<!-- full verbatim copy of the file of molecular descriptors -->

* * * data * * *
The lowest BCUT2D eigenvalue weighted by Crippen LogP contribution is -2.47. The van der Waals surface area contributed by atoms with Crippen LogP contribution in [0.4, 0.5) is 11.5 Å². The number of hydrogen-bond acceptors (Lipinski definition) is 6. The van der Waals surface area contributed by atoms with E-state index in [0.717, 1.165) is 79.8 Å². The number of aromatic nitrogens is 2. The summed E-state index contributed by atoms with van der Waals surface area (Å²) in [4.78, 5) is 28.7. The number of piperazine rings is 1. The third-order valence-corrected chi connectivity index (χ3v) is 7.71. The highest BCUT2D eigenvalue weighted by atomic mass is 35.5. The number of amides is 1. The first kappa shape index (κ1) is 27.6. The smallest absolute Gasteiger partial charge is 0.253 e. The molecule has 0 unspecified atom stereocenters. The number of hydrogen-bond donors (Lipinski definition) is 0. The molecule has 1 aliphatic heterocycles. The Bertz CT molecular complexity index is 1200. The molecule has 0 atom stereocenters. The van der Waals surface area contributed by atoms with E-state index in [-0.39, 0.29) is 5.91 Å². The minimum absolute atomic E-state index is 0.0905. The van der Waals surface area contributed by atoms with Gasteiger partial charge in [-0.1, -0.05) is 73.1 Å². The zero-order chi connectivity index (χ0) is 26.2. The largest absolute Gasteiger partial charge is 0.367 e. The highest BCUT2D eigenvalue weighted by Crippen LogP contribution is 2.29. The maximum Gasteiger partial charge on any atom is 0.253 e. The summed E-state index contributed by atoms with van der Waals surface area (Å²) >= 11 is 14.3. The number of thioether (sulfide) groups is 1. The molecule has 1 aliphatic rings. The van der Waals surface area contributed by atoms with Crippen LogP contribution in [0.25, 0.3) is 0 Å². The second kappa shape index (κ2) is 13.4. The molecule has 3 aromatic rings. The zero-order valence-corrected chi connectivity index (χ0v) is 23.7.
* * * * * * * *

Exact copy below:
The lowest BCUT2D eigenvalue weighted by Crippen LogP contribution is -2.47. The van der Waals surface area contributed by atoms with Crippen LogP contribution in [0.4, 0.5) is 11.5 Å². The number of hydrogen-bond acceptors (Lipinski definition) is 6. The van der Waals surface area contributed by atoms with E-state index in [0.717, 1.165) is 79.8 Å². The number of aromatic nitrogens is 2. The summed E-state index contributed by atoms with van der Waals surface area (Å²) in [4.78, 5) is 28.7. The number of piperazine rings is 1. The third-order valence-corrected chi connectivity index (χ3v) is 7.71. The highest BCUT2D eigenvalue weighted by atomic mass is 35.5. The number of amides is 1. The first kappa shape index (κ1) is 27.6. The smallest absolute Gasteiger partial charge is 0.253 e. The molecule has 0 unspecified atom stereocenters. The number of hydrogen-bond donors (Lipinski definition) is 0. The molecule has 1 aliphatic heterocycles. The Bertz CT molecular complexity index is 1200. The molecule has 0 atom stereocenters. The van der Waals surface area contributed by atoms with E-state index in [-0.39, 0.29) is 5.91 Å². The minimum absolute atomic E-state index is 0.0905. The van der Waals surface area contributed by atoms with Gasteiger partial charge in [-0.1, -0.05) is 73.1 Å². The zero-order chi connectivity index (χ0) is 26.2. The largest absolute Gasteiger partial charge is 0.367 e. The highest BCUT2D eigenvalue weighted by Crippen LogP contribution is 2.29. The maximum Gasteiger partial charge on any atom is 0.253 e. The summed E-state index contributed by atoms with van der Waals surface area (Å²) >= 11 is 14.3. The number of thioether (sulfide) groups is 1. The molecule has 1 aliphatic rings. The van der Waals surface area contributed by atoms with Crippen LogP contribution in [0.25, 0.3) is 0 Å². The second kappa shape index (κ2) is 13.4. The molecule has 3 aromatic rings. The zero-order valence-corrected chi connectivity index (χ0v) is 23.7.